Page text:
Jeremy Scahill, author of Blackwater: The Rise of the World's Most Powerful Mercenary Army, has a new book that should be required reading for Congress members, journalists, war supporters, war opponents, Americans, non-Americans -- really, pretty much everybody. The new book is called Dirty Wars: The World Is a Battlefield.
Of course, Scahill is not suggesting that the world should be a battlefield. He's reporting on how the Bush and Obama White Houses have defined and treated it as such.
The phrase "dirty wars" is a little less clear in meaning. Scahill is a reporter whose chronological narrative is gripping and revealing but virtually commentary-free. Any observations on the facts related tend to come in the form of quotations from experts and those involved. So, there isn't anywhere in the book that explicitly explains what a dirty war is.
The focus of the book is on operations that were once more secretive than they are today: kidnapping, rendition, secret-imprisonment, torture, and assassination. "This is a story," reads the first sentence of the book, "about how the United States came to embrace assassination as a central part of its national security policy." It's a story about special, elite, and mercenary forces operating under even less Congressional or public oversight than the rest of the U.S. military, a story about the Joint Special Operations Command and the CIA, and not about the "shock and awe" bombing of Baghdad or the activities of tens of thousands of soldiers occupying Iraq or Afghanistan.
The type of war recounted is variously identified in the book as dirty, dark, black, dark-side, small, covert, black-ops, asymmetric, secret, twilight, and -- in quotation marks -- "smart." At one point, Scahill describes the White House, along with General Stanley McChrystal, as beginning to "apply its emerging global kill list doctrine inside Afghanistan, buried within the larger, public war involving conventional U.S. forces." But part of Scahill's story is how, in recent years, something that had been considered special, secretive, and relatively unimportant has come to occupy the focus of the U.S. military. In the process, it has lost some of its stigma as well as its secretiveness. Scahill refers to some operations as "not so covert." It's hard to hide a drone war that is killing people by the thousands. Secret death squad night raids that are bragged about in front of the White House Press Corps are not so secret.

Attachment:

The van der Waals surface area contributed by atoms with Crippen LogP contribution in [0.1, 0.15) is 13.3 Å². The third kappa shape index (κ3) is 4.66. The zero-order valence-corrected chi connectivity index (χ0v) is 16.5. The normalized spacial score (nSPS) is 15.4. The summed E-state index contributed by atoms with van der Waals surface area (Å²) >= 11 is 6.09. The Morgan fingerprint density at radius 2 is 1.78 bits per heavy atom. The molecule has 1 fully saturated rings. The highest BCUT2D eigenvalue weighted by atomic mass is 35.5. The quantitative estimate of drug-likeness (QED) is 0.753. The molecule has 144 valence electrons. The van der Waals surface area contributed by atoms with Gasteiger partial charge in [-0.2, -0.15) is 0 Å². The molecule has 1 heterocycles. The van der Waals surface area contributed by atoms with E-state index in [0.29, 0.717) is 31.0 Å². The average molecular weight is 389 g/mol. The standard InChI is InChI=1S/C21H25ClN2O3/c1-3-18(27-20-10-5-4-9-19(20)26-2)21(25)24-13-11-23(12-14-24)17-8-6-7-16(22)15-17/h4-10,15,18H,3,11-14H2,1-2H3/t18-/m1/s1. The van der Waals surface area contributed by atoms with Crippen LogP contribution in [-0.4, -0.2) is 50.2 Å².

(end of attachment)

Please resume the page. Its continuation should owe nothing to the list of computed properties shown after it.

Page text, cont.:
I don't think, in the end, that Scahill is suggesting that other wars, or other parts of wars, are clean. In fact, he characterizes the Obama administration's growing use of dirty war tactics as "the fantasy of a clean war." The term "clean" has been used in Washington, D.C., to distinguish killing from imprisonment-and-torture. Scahill's book should make clear to every reader that there is nothing clean about a war fought by death squad, drone, and missile strike -- any more than any other war. They're all dirty, filthy, nasty enterprises, about which we're usually fed a pile of official sanitizing and beautifying lies.
Weighing in at over 500 pages, Dirty Wars is an extensive account, in large part, of how the White House came to begin killing U.S. citizens with drones. You can, however, read this book in less time than it takes to watch a 12-hour filibuster on the subject, as recently presented by Senator Rand Paul, and you'll learn a great deal more in the process.
Scahill combines publicly available information with his own original reporting (much of which he has written and spoken about before) to create the best history we have of how the practice I call murder-by-president evolved from tiny origins in the Clinton White House to weekly Terror Tuesday meetings for Obama. Without the need for any commentary from the author, a number of themes emerge, I think, through the telling of events and the repetition of the same sorts of horrors and blunders:
- The U.S. government vastly overestimates its power and conceives of its power as physical force;
- The use of such force (in Iraq, Somalia, Yemen, Pakistan, Afghanistan, etc.) tends to make matters worse and create situations that, by the same analysis, require much more force, which thankfully isn't always used;
- Revenge and machismo sometimes motivate actions publicly depicted as geopolitical strategy and humanitarianism;
- The U.S. government lies frequently, and sometimes begins to believe its own lies;
- The U.S. corporate media takes very little offense at being lied to;
- Nothing you think the CIA might try to do could be dumber than some of the things it actually tries;
- And, uses of power that are permitted will be engaged in increasingly if unchecked.
The book is arranged chronologically, and some stories are returned to again and again. One of these, probably the best, is the story of the Awlaki family, of Anwar Awlaki and his father and his son. (Re. CIA dumbness, don't miss the bit where the CIA supports polygamy by recruiting a new wife for Anwar.)
1 | 2